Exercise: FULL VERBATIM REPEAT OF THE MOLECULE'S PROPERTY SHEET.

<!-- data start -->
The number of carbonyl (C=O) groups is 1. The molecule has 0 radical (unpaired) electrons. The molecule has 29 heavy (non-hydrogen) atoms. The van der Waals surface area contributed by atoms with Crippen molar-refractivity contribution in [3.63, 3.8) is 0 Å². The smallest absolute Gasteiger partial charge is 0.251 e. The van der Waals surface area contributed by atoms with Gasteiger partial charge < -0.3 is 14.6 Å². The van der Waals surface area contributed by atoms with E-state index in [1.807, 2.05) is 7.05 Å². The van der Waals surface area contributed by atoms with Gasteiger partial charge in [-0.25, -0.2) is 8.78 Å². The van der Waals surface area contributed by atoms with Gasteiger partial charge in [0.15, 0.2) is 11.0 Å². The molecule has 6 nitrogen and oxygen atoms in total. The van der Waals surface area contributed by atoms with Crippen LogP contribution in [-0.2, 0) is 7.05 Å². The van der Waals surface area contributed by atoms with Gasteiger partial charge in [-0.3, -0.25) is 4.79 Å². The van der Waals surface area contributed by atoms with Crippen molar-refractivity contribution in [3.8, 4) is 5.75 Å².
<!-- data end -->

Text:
The number of carbonyl (C=O) groups is 1. The molecule has 0 radical (unpaired) electrons. The molecule has 29 heavy (non-hydrogen) atoms. The van der Waals surface area contributed by atoms with Crippen molar-refractivity contribution in [3.63, 3.8) is 0 Å². The smallest absolute Gasteiger partial charge is 0.251 e. The van der Waals surface area contributed by atoms with Gasteiger partial charge < -0.3 is 14.6 Å². The van der Waals surface area contributed by atoms with E-state index in [1.807, 2.05) is 7.05 Å². The van der Waals surface area contributed by atoms with Gasteiger partial charge in [-0.25, -0.2) is 8.78 Å². The van der Waals surface area contributed by atoms with Gasteiger partial charge in [0.15, 0.2) is 11.0 Å². The molecule has 6 nitrogen and oxygen atoms in total. The van der Waals surface area contributed by atoms with Crippen LogP contribution in [-0.2, 0) is 7.05 Å². The van der Waals surface area contributed by atoms with Gasteiger partial charge in [-0.3, -0.25) is 4.79 Å². The van der Waals surface area contributed by atoms with Crippen molar-refractivity contribution in [3.8, 4) is 5.75 Å².